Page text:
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Keys for effective teleworking during the COVID-19 pandemic

GENEVA, Switzerland, (ILO News) —  The COVID-19 pandemic has meant that more people than ever before are teleworking – using information and communications technologies to do their work away from the office. International Labour Organization (ILO) working time expert, Jon Messenger, explains how to get the best out of teleworking.

While telework is typically used for limited periods, normally one or two days per week, many workers are now teleworking full-time to cut down the risk of contracting the virus. All those who perform work that is compatible with teleworking arrangements should be eligible to telework during this crisis, including those in temporary employment and interns.

Teleworking is not suitable for all circumstances or all types of positions. Nonetheless, if telework is practised correctly, it can be an important component of the response to the COVID-19 pandemic .

Here are a few practical tips to make teleworking as effective as possible.

  • Management Support – from top management to frontline supervisors. Research has shown that managerial resistance to telework is a major barrier to its effective practice. The effective management of teleworkers requires a results-based management approach. This involves identifying objectives, tasks, and milestones, and then monitoring and discussing progress without overly burdensome reporting requirements. Also, with many schools and day care facilities now closed, it is important to factor in some adjustments in performance targets for those teleworkers with care responsibilities.
  • Appropriate Tools and Training. This includes having access to appropriate equipment such as laptops and apps for teleworking, adequate tech support, and training for both managers and teleworkers. Given the real risk of social isolation that is associated with full-time teleworking, every effort should be made to help teleworkers stay connected with supervisors, colleagues and the organization as a whole.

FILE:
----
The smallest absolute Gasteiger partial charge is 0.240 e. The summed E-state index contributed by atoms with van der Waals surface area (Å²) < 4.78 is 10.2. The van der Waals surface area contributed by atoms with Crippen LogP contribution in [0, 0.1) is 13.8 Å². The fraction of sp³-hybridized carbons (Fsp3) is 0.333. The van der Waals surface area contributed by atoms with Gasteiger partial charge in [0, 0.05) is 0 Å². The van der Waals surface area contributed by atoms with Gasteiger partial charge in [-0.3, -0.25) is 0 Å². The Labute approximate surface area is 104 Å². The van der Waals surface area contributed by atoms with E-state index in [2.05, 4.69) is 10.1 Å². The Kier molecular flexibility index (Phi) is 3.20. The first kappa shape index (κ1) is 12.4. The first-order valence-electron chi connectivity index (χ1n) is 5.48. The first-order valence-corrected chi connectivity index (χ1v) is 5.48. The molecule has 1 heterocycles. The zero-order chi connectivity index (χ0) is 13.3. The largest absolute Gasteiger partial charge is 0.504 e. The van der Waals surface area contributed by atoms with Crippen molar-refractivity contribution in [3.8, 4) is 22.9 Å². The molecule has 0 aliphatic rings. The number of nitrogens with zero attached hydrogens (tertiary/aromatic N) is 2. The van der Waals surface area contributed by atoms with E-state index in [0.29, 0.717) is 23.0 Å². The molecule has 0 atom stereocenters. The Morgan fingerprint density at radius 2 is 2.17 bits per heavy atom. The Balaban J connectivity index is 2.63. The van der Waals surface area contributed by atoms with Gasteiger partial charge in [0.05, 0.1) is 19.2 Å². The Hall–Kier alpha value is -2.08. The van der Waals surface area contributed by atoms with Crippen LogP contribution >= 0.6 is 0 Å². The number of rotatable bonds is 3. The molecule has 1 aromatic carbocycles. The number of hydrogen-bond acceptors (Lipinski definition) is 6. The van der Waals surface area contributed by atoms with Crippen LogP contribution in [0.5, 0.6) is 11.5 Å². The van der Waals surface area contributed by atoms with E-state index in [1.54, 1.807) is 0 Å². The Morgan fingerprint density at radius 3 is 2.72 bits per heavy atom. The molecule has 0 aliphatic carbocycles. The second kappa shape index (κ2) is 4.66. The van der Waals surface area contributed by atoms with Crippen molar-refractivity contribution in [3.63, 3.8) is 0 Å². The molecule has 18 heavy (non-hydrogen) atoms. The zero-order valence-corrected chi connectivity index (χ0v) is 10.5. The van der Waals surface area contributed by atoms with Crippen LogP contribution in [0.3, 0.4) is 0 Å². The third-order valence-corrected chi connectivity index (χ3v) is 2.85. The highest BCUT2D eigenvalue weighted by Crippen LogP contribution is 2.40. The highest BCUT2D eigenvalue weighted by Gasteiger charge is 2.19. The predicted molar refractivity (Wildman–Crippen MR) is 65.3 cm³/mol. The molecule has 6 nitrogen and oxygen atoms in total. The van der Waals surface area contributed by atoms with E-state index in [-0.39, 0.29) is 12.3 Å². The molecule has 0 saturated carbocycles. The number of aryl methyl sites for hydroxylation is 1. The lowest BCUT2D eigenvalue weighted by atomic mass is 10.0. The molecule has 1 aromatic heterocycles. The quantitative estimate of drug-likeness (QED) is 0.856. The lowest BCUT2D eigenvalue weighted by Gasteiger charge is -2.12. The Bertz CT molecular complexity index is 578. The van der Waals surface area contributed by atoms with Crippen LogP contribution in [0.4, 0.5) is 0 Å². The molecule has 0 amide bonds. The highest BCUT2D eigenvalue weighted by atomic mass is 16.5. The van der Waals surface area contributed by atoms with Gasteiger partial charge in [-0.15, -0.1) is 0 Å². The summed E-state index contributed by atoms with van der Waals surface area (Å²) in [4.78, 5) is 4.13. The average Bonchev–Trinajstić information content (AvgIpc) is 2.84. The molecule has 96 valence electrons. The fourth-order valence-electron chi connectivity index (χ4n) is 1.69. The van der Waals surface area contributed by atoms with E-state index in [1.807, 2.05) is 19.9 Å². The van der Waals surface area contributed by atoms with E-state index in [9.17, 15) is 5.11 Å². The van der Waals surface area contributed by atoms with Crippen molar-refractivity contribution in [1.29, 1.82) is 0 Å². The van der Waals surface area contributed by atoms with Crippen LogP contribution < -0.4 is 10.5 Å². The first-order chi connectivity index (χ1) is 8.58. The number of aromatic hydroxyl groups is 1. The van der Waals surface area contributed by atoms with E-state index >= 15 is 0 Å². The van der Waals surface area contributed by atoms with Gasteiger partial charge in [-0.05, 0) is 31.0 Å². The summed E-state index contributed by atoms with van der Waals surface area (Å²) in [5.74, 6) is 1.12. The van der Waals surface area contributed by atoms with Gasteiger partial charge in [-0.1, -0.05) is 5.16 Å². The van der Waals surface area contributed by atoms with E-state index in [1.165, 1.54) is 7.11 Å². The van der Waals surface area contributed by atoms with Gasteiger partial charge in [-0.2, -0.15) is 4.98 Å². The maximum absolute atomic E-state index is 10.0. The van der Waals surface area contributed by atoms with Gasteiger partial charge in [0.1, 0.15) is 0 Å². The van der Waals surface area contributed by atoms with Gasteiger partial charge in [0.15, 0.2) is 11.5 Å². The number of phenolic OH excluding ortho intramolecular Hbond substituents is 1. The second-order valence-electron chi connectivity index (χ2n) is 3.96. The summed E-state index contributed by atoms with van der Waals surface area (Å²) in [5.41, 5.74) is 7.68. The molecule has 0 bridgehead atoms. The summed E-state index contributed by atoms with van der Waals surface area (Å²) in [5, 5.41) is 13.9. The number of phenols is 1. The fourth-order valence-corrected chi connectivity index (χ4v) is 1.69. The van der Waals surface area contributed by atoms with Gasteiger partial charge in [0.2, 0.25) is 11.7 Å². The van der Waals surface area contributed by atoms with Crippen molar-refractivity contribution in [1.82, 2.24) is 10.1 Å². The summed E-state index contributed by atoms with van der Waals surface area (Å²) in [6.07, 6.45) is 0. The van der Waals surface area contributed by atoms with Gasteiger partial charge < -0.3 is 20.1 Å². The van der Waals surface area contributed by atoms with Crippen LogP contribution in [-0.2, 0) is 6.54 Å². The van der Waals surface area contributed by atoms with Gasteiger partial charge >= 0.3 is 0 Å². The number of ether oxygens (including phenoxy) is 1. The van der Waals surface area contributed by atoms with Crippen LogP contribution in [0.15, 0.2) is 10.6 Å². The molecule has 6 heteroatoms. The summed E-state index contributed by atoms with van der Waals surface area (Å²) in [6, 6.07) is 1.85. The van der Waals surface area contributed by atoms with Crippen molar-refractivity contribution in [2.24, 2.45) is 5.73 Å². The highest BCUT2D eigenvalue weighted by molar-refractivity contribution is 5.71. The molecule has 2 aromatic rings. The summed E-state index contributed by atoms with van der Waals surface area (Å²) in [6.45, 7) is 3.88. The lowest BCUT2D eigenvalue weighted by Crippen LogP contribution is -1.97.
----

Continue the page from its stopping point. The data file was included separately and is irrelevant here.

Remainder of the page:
• Clear Expectations. All parties need to be clear about the results that teleworkers are expected to achieve, their conditions of employment, hours of contactability, how to monitor progress and report results. For example, it is essential to set clear ground rules about when workers are or are not available for work – and then respect those rules.
  • Time Sovereignty. Telework can offer workers the flexibility to do their work at the times and in the places that are most convenient for them, while remaining contactable during the normal business hours of the organization. This flexibility is essential for making telework effective because it allows teleworkers to schedule their paid work around their personal responsibilities, such as caring for children, elderly parents, and sick family members.
  • A Boundary Management Strategy. Even if expectations are clear, it is still essential for teleworkers to create their own personal strategies for effective management of the boundary between paid work and personal life. This should include a dedicated workspace free from disruptions, and the ability to disconnect from work at specified times reserved for rest and personal life.
  • Trust– the “glue” that holds it all together. Managers, teleworkers, and their colleagues need to trust each other. Telework cannot be effective without it.


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